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Use glycemic index to help control blood sugar

P.J. Skerrett, Managing Editor, Harvard Health

A diabetic should know Glycemic index (GI). Even if you aren’t, know about GI as low glycemic index diets have been linked to reduced risks for cancer, heart disease, and other conditions. Glycemic index rates carbohydrate-containing foods by how much they boost blood sugar (blood glucose).

Carbohydrates are the main nutrient in bread, pasta, cereals, beans, vegetables, and dairy foods. All carbs are made up of sugar molecules. carbohydrate-containing food affects blood sugar depending on its sugar content and on how quickly the digestive system breaks the food into sugar molecules. The glycemic index measures how well a food boosts blood sugar compared to pure glucose. A food with a glycemic index of 30 boosts blood sugar only 30% as much as pure glucose.

GI and Health benefit


If you are diabetic, pay attention.

You can’t rely on the glycemic index alone for choosing a healthy diet. Some foods, like carrot and watermelon, have a high glycemic index, but a serving contains so little carbohydrate that the effect on blood sugar is small.

The glycemic index of a particular food can also be influenced by what it is eaten with.

There are three categories of carbohydrate-containing foods:

· Low glycemic index (GI of 55 or less): Most fruits and vegetables, beans, minimally processed grains, oats, pasta, low-fat dairy foods, and nuts.

· Moderate glycemic index (GI 56 to 69): White and sweet potatoes, corn, white rice, couscous, breakfast cereals such as Cream of Wheat and Mini Wheats.

· High glycemic index (GI of 70 or higher): White bread, rice cakes, most crackers, bagels, cakes, doughnuts, croissants, waffles, most packaged breakfast cereals.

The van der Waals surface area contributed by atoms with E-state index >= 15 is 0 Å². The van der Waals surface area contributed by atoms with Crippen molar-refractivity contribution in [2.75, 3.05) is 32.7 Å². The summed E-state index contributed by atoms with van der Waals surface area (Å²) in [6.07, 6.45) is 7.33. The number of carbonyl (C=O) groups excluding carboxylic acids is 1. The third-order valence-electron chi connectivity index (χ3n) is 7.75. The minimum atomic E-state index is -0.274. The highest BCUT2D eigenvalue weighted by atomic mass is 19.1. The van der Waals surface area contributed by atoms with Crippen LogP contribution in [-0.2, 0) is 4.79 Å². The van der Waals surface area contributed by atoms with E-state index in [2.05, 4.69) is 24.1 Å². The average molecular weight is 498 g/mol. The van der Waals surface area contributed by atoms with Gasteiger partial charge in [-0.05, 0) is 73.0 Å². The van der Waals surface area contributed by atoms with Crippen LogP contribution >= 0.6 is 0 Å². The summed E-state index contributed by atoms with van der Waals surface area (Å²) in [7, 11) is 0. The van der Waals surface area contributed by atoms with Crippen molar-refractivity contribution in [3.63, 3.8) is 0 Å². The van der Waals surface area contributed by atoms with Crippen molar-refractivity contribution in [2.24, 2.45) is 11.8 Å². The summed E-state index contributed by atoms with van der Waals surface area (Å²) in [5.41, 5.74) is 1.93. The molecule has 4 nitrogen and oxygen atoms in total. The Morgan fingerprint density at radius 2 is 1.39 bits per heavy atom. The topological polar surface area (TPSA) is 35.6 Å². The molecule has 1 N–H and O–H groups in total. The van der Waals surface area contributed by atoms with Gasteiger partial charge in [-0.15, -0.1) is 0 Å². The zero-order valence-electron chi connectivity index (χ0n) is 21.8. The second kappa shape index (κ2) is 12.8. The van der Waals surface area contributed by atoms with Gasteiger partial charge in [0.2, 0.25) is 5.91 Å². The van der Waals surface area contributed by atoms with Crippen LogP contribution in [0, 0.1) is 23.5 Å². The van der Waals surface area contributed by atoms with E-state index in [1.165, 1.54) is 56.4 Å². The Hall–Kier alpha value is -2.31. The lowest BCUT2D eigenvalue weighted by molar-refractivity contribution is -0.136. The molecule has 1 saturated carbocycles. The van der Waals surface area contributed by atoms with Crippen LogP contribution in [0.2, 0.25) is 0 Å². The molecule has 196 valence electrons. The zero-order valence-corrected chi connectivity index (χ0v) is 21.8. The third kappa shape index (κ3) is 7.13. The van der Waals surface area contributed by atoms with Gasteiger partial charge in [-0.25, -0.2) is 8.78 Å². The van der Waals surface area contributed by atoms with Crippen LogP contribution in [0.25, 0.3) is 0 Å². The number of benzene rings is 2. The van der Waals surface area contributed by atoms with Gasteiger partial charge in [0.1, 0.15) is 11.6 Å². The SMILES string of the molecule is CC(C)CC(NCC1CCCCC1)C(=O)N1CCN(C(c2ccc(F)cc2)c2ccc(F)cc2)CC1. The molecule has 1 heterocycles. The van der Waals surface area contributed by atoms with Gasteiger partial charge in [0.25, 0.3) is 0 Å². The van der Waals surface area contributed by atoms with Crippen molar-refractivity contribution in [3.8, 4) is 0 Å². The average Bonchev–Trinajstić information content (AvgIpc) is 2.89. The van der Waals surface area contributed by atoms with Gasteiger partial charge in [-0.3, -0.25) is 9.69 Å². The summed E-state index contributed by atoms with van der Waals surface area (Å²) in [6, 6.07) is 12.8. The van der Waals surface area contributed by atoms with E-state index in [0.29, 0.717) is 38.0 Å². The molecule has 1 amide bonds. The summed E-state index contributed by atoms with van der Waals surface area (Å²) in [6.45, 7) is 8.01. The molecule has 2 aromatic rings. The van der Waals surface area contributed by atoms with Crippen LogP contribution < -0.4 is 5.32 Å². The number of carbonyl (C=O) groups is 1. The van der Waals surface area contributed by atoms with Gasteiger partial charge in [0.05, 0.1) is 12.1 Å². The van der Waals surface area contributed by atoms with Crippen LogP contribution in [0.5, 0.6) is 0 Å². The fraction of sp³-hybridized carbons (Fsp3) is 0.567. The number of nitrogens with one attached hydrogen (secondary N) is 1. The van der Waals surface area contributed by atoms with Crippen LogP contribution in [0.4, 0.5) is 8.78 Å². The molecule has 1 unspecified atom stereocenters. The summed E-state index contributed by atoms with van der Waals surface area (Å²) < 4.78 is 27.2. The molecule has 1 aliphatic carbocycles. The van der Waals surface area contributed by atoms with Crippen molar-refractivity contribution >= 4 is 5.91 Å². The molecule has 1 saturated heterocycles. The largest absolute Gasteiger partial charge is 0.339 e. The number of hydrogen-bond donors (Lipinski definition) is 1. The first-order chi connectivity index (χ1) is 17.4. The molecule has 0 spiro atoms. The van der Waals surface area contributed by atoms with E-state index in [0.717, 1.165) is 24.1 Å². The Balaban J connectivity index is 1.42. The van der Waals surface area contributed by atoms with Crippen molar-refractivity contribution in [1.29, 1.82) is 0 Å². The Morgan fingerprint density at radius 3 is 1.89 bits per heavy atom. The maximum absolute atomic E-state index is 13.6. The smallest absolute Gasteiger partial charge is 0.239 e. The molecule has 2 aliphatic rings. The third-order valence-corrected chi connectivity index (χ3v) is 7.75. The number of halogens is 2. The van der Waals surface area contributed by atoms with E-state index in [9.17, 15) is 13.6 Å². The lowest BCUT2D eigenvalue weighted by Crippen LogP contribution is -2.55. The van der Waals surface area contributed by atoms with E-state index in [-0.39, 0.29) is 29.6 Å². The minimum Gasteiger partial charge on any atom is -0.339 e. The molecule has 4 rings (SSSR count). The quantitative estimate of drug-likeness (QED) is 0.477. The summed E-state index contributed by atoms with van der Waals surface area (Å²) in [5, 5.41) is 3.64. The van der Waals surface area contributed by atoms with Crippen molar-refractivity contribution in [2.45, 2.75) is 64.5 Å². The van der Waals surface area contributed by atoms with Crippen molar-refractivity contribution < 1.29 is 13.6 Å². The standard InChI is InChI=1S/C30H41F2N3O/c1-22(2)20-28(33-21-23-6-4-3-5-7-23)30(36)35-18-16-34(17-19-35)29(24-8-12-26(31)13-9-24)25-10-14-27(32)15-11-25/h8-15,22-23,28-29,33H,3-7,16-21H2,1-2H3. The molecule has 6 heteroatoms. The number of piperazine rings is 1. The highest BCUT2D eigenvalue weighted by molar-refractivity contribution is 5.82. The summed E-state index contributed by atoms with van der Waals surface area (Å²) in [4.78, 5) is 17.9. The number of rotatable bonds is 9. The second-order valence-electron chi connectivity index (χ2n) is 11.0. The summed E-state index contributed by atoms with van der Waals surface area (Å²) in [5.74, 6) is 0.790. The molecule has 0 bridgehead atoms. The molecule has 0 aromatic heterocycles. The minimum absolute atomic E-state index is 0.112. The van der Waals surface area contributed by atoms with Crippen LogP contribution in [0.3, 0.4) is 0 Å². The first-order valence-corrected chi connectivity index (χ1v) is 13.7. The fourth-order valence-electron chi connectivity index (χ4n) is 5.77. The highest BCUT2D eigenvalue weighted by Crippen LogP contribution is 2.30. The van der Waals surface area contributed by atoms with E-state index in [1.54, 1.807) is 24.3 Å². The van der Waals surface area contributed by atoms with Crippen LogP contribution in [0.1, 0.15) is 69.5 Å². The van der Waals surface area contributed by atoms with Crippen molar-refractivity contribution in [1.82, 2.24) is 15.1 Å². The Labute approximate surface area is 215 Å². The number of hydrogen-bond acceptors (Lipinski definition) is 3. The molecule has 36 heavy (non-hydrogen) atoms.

Swaps High GI to lower GI food

Instead of this high glycemic index food Eat this lower glycemic index food
White rice Brown rice or converted rice
Cornflakes Bran flakes
Baked potato Pasta
White bread Whole-grain bread
Corn Peas or leafy greens
Fruit roll-up Whole fruit


The complete list of the glycemic index and glycemic load for more than 1,000 foods can be found in the article "International tables of glycemic index and glycemic load values: 2008" by Fiona S. Atkinson, Kaye Foster-Powell, and Jennie C. Brand-Miller in the December 2008 issue of Diabetes Care, Vol. 31, number 12, pages 2281-2283.

Author: TxNaturalPediatrics

By training, I am a American Board Certified Pediatrician. But in my younger years I grew up with natural alternatives. As a mom I have tried to incorporate both for my kids and it has worked wonders. And finally, as I am studying natural & alternative medicines, I realize the beauty and wisdom of living closer to earth. Hence in my practice I integrate both...for acute ailments I follow American Academy of Pediatrics recommendation but for simple and/or chronic conditions I prefer natural alternatives. In western training we were raised to think that "health is the absence of symptoms and problems". But eastern sensibilities has educated me that "Health is state that allows one to use the full capabilities of their body, mind and intellect. Therefore, healthy living is a balanced state of well being: physically, mentally, socially and spiritually." This implies that healing is not a "one-pill-fits-all", but a personalized experience.

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